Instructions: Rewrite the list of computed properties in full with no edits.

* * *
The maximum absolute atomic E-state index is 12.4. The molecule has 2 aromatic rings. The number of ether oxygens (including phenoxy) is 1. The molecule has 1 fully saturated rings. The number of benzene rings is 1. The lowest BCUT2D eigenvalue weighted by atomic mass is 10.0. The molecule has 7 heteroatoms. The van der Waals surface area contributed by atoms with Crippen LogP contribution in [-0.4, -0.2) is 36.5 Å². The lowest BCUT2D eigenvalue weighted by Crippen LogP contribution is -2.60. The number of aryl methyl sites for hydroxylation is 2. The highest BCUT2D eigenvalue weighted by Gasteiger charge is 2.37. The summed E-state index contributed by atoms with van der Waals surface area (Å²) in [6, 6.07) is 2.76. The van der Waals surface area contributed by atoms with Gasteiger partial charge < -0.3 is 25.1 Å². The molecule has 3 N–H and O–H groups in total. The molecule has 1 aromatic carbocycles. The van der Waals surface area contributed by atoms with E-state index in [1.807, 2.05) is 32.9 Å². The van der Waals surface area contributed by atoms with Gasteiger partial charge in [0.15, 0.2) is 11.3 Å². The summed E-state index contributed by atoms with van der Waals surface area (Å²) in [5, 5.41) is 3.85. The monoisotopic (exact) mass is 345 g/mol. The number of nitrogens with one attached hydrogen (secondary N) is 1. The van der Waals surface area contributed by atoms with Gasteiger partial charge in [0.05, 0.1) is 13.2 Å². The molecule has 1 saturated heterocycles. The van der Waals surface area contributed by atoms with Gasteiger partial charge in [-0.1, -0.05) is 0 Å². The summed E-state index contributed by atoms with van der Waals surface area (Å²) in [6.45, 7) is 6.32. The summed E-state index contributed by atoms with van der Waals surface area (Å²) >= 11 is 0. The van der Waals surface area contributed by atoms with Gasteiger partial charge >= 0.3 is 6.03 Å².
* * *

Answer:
The maximum absolute atomic E-state index is 12.4. The molecule has 2 aromatic rings. The number of ether oxygens (including phenoxy) is 1. The molecule has 1 fully saturated rings. The number of benzene rings is 1. The lowest BCUT2D eigenvalue weighted by atomic mass is 10.0. The molecule has 7 heteroatoms. The van der Waals surface area contributed by atoms with Crippen LogP contribution in [-0.4, -0.2) is 36.5 Å². The lowest BCUT2D eigenvalue weighted by Crippen LogP contribution is -2.60. The number of aryl methyl sites for hydroxylation is 2. The highest BCUT2D eigenvalue weighted by Gasteiger charge is 2.37. The summed E-state index contributed by atoms with van der Waals surface area (Å²) in [6, 6.07) is 2.76. The van der Waals surface area contributed by atoms with Gasteiger partial charge < -0.3 is 25.1 Å². The molecule has 3 N–H and O–H groups in total. The molecule has 1 aromatic carbocycles. The van der Waals surface area contributed by atoms with E-state index in [1.807, 2.05) is 32.9 Å². The van der Waals surface area contributed by atoms with Gasteiger partial charge in [0.15, 0.2) is 11.3 Å². The summed E-state index contributed by atoms with van der Waals surface area (Å²) in [5, 5.41) is 3.85. The monoisotopic (exact) mass is 345 g/mol. The number of nitrogens with one attached hydrogen (secondary N) is 1. The van der Waals surface area contributed by atoms with Gasteiger partial charge in [0.05, 0.1) is 13.2 Å². The molecule has 1 saturated heterocycles. The van der Waals surface area contributed by atoms with Gasteiger partial charge in [-0.1, -0.05) is 0 Å². The summed E-state index contributed by atoms with van der Waals surface area (Å²) in [6.45, 7) is 6.32. The summed E-state index contributed by atoms with van der Waals surface area (Å²) >= 11 is 0. The van der Waals surface area contributed by atoms with Gasteiger partial charge >= 0.3 is 6.03 Å².